Indira Ganesan has written three critically acclaimed novels published by Alfred A. Knopf: The JourneyInheritance, and As Sweet As Honey. Paperbacks and translations have appeared from other houses, including Vintage Books and Beacon Press.  Her fellowships include The Mary Ingraham Bunting Institute of Radcliffe College,  the W.K.Rose Fellowship, The Fine Arts Work Center, and the Paden Institute for Writers of Color. A regional finalist for Granta’s first Best America and Novels Under Forty campaign, her work has been selected as a Barnes and Noble Notable Book, and been on noted fiction lists. In addition to writing fiction, she reviews books for The Key Reporter, teaches at Emerson College part-time, and is a program host on WOMR-FM Community Radio in Provincetown.

Review: The Sea People by Christina Thompson

Sea People: The Puzzle of Polynesia

Christina Thompson. HarperCollins, 2019. 365 pages. $29.99.

Sea People cover image

By Indira Ganesan

“For more than a thousand years, Polynesians occupied [“an area of ten million square miles in the middle of the Pacific Ocean defined by the three points of Hawai’i, New Zealand, and Easter Island”] and until the arrival of [European] explorers . . . were the only people to have ever lived there,” writes Christina Thompson in her remarkable book Sea People: The Puzzle of Polynesia. How did this culture of isolation come to be and survive so long is one of the fascinating questions about the area. Thompson, the editor of Harvard Review and author of one previous book on New Zealand, sets forth in this book not to so much answer this question, but look at how both European explorers and Polynesian historians and storytellers try to answer this question, and the tremendous difficulties presented by offering one true story.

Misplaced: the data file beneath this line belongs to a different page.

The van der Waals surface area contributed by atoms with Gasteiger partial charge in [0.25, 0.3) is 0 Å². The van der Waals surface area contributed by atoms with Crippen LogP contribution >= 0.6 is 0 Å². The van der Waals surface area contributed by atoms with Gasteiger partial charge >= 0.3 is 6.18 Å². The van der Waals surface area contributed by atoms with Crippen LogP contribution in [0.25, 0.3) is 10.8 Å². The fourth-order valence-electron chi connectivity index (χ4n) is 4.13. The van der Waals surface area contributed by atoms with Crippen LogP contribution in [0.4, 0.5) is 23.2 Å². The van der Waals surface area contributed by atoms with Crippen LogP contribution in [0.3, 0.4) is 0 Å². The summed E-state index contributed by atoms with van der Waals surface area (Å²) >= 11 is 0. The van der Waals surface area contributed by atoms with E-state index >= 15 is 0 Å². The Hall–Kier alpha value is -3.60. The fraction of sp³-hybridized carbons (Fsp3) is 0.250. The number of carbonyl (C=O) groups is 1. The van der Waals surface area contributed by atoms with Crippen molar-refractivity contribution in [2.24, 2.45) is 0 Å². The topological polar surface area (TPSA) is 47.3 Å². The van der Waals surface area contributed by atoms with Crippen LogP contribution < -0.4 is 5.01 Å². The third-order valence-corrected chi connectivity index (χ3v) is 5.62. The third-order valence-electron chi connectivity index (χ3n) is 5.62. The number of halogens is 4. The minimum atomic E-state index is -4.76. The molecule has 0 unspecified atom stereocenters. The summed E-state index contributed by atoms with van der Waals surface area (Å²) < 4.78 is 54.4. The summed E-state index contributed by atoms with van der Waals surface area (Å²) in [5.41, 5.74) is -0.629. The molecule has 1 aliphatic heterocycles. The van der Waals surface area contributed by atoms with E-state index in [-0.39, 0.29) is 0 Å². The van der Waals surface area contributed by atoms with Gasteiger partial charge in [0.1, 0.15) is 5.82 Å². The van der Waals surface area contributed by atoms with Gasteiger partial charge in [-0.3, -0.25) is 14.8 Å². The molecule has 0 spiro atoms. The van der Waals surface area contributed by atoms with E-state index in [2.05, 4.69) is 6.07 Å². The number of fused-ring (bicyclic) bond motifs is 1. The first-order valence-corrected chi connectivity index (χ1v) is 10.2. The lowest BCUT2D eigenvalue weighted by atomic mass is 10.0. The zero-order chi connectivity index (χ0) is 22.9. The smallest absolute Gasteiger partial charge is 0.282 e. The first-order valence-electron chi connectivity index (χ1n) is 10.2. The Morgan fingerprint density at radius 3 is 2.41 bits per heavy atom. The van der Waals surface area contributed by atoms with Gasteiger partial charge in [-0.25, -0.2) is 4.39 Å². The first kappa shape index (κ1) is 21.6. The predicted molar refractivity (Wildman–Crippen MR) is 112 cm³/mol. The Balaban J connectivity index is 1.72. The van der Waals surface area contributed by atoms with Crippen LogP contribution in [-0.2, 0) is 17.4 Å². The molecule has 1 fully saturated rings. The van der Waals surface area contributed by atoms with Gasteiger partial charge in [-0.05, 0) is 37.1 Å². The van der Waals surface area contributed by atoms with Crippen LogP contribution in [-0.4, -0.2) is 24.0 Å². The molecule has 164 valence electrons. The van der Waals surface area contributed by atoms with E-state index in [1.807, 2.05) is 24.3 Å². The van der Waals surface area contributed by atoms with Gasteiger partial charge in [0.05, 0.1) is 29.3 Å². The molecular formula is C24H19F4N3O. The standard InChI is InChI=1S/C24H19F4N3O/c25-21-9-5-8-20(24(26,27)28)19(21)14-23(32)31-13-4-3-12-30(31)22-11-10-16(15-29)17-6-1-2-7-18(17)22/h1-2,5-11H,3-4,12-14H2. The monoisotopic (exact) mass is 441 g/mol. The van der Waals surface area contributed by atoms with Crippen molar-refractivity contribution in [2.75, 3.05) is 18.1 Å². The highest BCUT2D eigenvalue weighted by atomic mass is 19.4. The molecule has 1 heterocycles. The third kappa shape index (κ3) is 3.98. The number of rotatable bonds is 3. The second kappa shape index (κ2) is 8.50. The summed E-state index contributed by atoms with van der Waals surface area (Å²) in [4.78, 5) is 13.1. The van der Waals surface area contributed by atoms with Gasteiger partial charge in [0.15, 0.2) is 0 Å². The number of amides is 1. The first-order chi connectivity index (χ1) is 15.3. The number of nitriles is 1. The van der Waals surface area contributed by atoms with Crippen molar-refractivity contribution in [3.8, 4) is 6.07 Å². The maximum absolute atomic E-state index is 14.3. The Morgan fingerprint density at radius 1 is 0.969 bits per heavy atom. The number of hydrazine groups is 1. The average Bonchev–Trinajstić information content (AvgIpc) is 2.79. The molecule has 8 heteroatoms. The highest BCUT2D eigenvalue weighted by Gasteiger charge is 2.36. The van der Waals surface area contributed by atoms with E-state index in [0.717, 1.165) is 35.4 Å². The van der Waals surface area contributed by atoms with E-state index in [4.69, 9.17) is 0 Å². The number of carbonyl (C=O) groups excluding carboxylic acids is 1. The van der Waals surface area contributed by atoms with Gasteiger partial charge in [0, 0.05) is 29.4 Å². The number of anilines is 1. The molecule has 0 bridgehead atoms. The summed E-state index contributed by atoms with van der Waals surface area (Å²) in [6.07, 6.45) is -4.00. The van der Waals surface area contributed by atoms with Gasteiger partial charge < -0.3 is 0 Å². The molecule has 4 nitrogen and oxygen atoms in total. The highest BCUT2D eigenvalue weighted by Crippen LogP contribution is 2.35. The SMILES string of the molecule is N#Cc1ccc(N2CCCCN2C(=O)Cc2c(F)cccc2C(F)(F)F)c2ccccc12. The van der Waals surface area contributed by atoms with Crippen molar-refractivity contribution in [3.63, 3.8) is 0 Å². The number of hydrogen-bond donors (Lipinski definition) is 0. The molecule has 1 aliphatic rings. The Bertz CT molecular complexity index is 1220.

There are many stories, and the earliest begin at the end of the last ice age when the first people reached the Pacific Islands, while the later begin with the first sighting of the Pacific Ocean by Balboa on September 25, 1513, exactly 507 years ago from the day I type this review. Thompson tracks the European explorers and how they puzzle and posit ideas about Polynesian sea craft and navigation, and the various origin myths of the earliest island inhabitants. Starting with the earliest European explorations of Oceania, the Marquesas, various atolls, New Zealand, and Easter Island, she moves on to James Cook who sails to document the Transit of Venus, an astronomical phenomenon in which Venus crosses the Sun as a shadow, occurring twice in an eight-year period in one century. (We last witnessed it in 2017.) Cook’s voyage on the Endeavour meant to take him to New Zealand, but because of the prevailing winds, brought him to Tahiti. Here, he meets a remarkable man named Tupaia who sails with him to other islands, creating in the process an accurate chart of the islands in Central Polynesia. Language enters as a dominant player in Thompson’s narrative as of course it is in any traveler’s tale. The lack of a common language mystified both European sailors and Polynesians, leading to misunderstanding and animosity. Subtilties in language steered Cook off course as Tupaia tried to navigate him through the Pacific winds. But the ease in which Tupaia could communicate with the people of an island some 3,500 miles from his homeland opened up the possibility that the Polynesian people themselves had a common ancestry, though separated by vast differences.